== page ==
Andrews and Dury

Messrs Andrews and Dury produced a reasonably accurate survey of Wiltshire back in 1773. In 1952 the Records Branch of the Wiltshire Archaeological Society published a copy of the map in book form. Market Lavington Museum has just acquired a copy of this book – a book which sold for 25 shillings in 1952 which made it an expensive purchase at the time. Our copy has an original, if rather careworn dust jacket.

Andrews' and Drury' Map of Wiltshire - 1773

Andrews’ and Dury’ Map of Wiltshire – 1773

How splendid to see the bustard in use as an emblem of Wiltshire over 60 years ago – long after the native population ended and long before the species was reintroduced.

But of course it is the maps, covering all of Wiltshire which are of real interest, and particularly, for us, the area around Market Lavington

The Lavington area

The Lavington area

The first thing to note is that there was no Market Lavington. Andrews and Dury have clearly called it East Lavington.


One of the features of the map is that the gentry get named so we can see that Henry Chiver Vince had Cleeve Hall – now Clyffe Hall. Fiddington was clearly not considered the home of gentry since no name is given. Fiddington was written as Feddenton. Broad Well, of course, we still know but the Lime kiln has long gone although the last vestiges of Lime Kiln Farm hung on into the 1960s.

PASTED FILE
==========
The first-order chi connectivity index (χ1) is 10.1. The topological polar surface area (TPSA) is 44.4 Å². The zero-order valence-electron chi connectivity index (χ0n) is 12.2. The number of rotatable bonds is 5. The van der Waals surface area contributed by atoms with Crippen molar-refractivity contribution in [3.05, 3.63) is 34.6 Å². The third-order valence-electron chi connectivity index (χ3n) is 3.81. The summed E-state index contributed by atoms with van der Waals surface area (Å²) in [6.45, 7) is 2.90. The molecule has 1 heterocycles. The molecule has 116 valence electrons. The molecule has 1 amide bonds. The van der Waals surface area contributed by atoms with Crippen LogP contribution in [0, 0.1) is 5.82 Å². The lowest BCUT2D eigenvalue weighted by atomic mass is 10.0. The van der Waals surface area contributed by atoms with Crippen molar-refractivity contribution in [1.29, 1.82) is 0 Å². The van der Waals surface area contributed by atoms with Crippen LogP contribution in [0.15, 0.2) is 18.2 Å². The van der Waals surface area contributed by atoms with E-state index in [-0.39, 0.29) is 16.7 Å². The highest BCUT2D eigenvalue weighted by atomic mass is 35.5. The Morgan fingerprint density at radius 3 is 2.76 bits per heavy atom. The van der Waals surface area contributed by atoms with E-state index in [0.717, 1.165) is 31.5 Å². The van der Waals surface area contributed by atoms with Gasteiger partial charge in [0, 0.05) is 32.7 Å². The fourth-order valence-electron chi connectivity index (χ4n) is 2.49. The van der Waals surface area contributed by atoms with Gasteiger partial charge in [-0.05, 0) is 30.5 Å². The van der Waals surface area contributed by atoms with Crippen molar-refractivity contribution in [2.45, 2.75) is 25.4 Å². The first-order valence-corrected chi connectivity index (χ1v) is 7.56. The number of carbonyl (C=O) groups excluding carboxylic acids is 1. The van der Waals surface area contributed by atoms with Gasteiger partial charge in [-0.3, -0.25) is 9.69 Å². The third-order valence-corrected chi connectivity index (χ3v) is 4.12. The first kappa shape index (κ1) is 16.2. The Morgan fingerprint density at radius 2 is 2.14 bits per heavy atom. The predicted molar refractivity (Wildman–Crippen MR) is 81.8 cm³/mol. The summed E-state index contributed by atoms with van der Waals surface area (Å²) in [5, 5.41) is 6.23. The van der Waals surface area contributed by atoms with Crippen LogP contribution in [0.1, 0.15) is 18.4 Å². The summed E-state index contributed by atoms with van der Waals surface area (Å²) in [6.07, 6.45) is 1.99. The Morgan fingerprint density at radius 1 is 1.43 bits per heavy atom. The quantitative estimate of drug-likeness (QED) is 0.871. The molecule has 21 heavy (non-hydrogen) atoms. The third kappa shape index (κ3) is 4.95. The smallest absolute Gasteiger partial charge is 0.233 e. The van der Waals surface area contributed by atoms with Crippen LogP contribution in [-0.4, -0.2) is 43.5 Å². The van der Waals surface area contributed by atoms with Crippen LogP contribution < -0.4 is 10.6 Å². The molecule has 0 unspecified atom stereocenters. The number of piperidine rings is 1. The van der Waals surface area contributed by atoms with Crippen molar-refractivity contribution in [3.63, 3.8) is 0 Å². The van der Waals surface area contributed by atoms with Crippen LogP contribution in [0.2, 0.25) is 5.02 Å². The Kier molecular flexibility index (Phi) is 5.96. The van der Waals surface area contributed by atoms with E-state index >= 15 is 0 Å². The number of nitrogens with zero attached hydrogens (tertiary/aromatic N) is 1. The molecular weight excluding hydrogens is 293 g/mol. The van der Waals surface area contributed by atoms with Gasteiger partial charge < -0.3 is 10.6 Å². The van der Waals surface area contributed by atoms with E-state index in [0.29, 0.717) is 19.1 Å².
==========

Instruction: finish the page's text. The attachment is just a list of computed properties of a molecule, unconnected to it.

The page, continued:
We get some information on Salisbury Plain.


Easterton Ponds, later, became the site of Pond Farm and the East Lavington Pond was about where New Farm was built. We find the direction post where the road from Market Lavington met the one from Easterton fascinating. Getting lost on Salisbury Plain was a hazard. People who got lost often starved, unable to find their way. A direction post would have been very useful.

Returning to the north of the parish and area we can see that Dr Batters had Fiddington Common and Seymour Wroughton had a property in Eastcott and also Maggots Castle.


Only one small part of one page is truly relevant to our patch but we think this book is a great addition to our collection.



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One Response to “Andrews and Dury”

  1. Tony Rowlands Says:

    Fascinating report. Thank you. Two comments:
    1. the map is available as a free download from here:
    2. It’d Dury (sic) not Drury (no one ever spells it correctly, so don’t feel bad about it!).

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